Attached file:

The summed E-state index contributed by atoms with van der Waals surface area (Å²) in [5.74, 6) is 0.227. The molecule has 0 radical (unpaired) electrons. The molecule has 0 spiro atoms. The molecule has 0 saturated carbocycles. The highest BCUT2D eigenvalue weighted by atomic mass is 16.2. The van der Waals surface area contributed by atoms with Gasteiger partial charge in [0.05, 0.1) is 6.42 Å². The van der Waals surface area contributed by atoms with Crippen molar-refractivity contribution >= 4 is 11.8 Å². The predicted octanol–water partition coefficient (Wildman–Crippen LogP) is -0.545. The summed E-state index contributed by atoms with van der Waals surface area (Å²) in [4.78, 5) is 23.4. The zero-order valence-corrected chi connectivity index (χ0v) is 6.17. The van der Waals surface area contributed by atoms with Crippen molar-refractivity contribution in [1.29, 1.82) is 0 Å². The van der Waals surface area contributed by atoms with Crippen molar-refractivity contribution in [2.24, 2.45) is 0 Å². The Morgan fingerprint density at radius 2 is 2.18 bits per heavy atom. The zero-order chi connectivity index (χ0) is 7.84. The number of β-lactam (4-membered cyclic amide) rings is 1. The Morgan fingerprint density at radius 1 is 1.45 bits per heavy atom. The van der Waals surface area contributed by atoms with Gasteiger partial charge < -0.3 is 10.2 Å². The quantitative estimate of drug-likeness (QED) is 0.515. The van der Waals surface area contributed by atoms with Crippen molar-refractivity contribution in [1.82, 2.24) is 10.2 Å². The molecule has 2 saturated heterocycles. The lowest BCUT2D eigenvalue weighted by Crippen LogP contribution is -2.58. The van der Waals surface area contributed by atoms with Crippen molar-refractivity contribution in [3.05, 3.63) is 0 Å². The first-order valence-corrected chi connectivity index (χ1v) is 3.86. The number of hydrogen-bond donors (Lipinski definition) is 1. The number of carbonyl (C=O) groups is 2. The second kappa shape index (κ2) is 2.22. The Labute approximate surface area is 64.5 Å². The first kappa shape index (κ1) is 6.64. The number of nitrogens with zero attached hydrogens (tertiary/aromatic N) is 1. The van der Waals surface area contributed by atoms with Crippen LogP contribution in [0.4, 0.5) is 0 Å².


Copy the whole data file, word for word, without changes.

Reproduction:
The summed E-state index contributed by atoms with van der Waals surface area (Å²) in [5.74, 6) is 0.227. The molecule has 0 radical (unpaired) electrons. The molecule has 0 spiro atoms. The molecule has 0 saturated carbocycles. The highest BCUT2D eigenvalue weighted by atomic mass is 16.2. The van der Waals surface area contributed by atoms with Gasteiger partial charge in [0.05, 0.1) is 6.42 Å². The van der Waals surface area contributed by atoms with Crippen molar-refractivity contribution >= 4 is 11.8 Å². The predicted octanol–water partition coefficient (Wildman–Crippen LogP) is -0.545. The summed E-state index contributed by atoms with van der Waals surface area (Å²) in [4.78, 5) is 23.4. The zero-order valence-corrected chi connectivity index (χ0v) is 6.17. The van der Waals surface area contributed by atoms with Crippen molar-refractivity contribution in [1.29, 1.82) is 0 Å². The van der Waals surface area contributed by atoms with Crippen molar-refractivity contribution in [2.24, 2.45) is 0 Å². The Morgan fingerprint density at radius 2 is 2.18 bits per heavy atom. The zero-order chi connectivity index (χ0) is 7.84. The number of β-lactam (4-membered cyclic amide) rings is 1. The Morgan fingerprint density at radius 1 is 1.45 bits per heavy atom. The van der Waals surface area contributed by atoms with Gasteiger partial charge < -0.3 is 10.2 Å². The quantitative estimate of drug-likeness (QED) is 0.515. The van der Waals surface area contributed by atoms with Crippen molar-refractivity contribution in [1.82, 2.24) is 10.2 Å². The molecule has 2 saturated heterocycles. The lowest BCUT2D eigenvalue weighted by Crippen LogP contribution is -2.58. The van der Waals surface area contributed by atoms with Crippen molar-refractivity contribution in [3.05, 3.63) is 0 Å². The first-order valence-corrected chi connectivity index (χ1v) is 3.86. The number of hydrogen-bond donors (Lipinski definition) is 1. The number of carbonyl (C=O) groups is 2. The second kappa shape index (κ2) is 2.22. The Labute approximate surface area is 64.5 Å². The first kappa shape index (κ1) is 6.64. The number of nitrogens with zero attached hydrogens (tertiary/aromatic N) is 1. The van der Waals surface area contributed by atoms with Crippen LogP contribution in [0.4, 0.5) is 0 Å².